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12.1 Generic Declarations

  1. A generic_declaration declares a generic unit, which is either a generic subprogram or a generic package. A generic_declaration includes a generic_formal_part declaring any generic formal parameters. A generic formal parameter can be an object; alternatively (unlike a parameter of a subprogram), it can be a type, a subprogram, or a package.


  2. generic_declaration ::=
       generic_subprogram_declaration | generic_package_declaration
  3. generic_subprogram_declaration ::=
       generic_formal_part subprogram_specification;
  4. generic_package_declaration ::=
       generic_formal_part package_specification;
  5. generic_formal_part ::=
       generic {generic_formal_parameter_declaration | use_clause}
  6. generic_formal_parameter_declaration ::=
        | formal_type_declaration
        | formal_subprogram_declaration
        | formal_package_declaration
    1. The only form of subtype_indication allowed within a generic_formal_part is a subtype_mark (that is, the subtype_indication shall not include an explicit constraint). The defining name of a generic subprogram shall be an identifier (not an operator_symbol).

Static Semantics

  1. A generic_declaration declares a generic unit -- a generic package, generic procedure or generic function, as appropriate.
  2. An entity is a generic formal entity if it is declared by a generic_formal_parameter_declaration. "Generic formal," or simply "formal," is used as a prefix in referring to objects, subtypes (and types), functions, procedures and packages, that are generic formal entities, as well as to their respective declarations. Examples: "generic formal procedure" or a "formal integer type declaration."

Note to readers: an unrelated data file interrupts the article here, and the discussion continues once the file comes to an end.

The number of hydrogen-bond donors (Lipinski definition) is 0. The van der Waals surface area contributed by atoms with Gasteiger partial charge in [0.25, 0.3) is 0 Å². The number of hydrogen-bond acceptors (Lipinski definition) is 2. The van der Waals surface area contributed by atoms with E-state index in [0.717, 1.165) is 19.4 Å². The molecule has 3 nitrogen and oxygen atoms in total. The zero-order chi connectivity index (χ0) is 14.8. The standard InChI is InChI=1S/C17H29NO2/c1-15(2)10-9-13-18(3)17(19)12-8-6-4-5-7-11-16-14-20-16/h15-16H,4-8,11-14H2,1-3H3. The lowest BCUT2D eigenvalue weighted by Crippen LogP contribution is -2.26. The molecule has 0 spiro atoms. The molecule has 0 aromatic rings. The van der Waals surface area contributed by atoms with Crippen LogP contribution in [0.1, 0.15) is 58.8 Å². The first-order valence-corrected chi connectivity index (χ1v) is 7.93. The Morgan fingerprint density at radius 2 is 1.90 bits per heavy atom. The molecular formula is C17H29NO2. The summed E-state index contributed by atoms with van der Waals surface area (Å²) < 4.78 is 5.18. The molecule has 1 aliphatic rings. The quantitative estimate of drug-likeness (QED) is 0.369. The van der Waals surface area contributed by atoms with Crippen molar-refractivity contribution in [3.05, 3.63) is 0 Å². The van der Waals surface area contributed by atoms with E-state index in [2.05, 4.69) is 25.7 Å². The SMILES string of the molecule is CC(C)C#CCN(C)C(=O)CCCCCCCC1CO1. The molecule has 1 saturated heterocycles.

Dynamic Semantics

  3. The elaboration of a generic_declaration has no effect.


  4. (1) Outside a generic unit a name that denotes the generic_declaration denotes the generic unit. In contrast, within the declarative region of the generic unit, a name that denotes the generic_declaration denotes the current instance.
  5. (2) Within a generic subprogram_body, the name of this program unit acts as the name of a subprogram. Hence this name can be overloaded, and it can appear in a recursive call of the current instance. For the same reason, this name cannot appear after the reserved word new in a (recursive) generic_instantiation.
  6. (3) A default_expression or default_name appearing in a generic_formal_part is not evaluated during elaboration of the generic_formal_part; instead, it is evaluated when used. (The usual visibility rules apply to any name used in a default: the denoted declaration therefore has to be visible at the place of the expression.)


  7. Examples of generic formal parts:
  8. generic     --  parameterless
  9. generic
        Size : Natural;  --  formal object
  10. generic
       Length : Integer := 200;
       --  formal object with a default expression
  11.    Area : Integer := Length*Length;
       --  formal object with a default expression
  12. generic
       type Item  is private;                        -- formal type
       type Index is (<>);                           -- formal type
       type Row   is array(Index range <>) of Item;  -- formal type
       with function "<"(X, Y : Item) return Boolean;
       --  formal subprogram
  13. Examples of generic declarations declaring generic subprograms Exchange and Squaring:
  14. generic
       type Elem is private;
    procedure Exchange(U, V : in out Elem);
  15. generic
       type Item is private;
       with function "*"(U, V : Item) return Item is <>;
    function Squaring(X : Item) return Item;
  16. Example of a generic declaration declaring a generic package:
  17. generic
       type Item   is private;
       type Vector is array (Positive range <>) of Item;
       with function Sum(X, Y : Item) return Item;
    package On_Vectors is
       function Sum  (A, B : Vector) return Vector;
       function Sigma(A    : Vector) return Item;
       Length_Error : exception;
    end On_Vectors;

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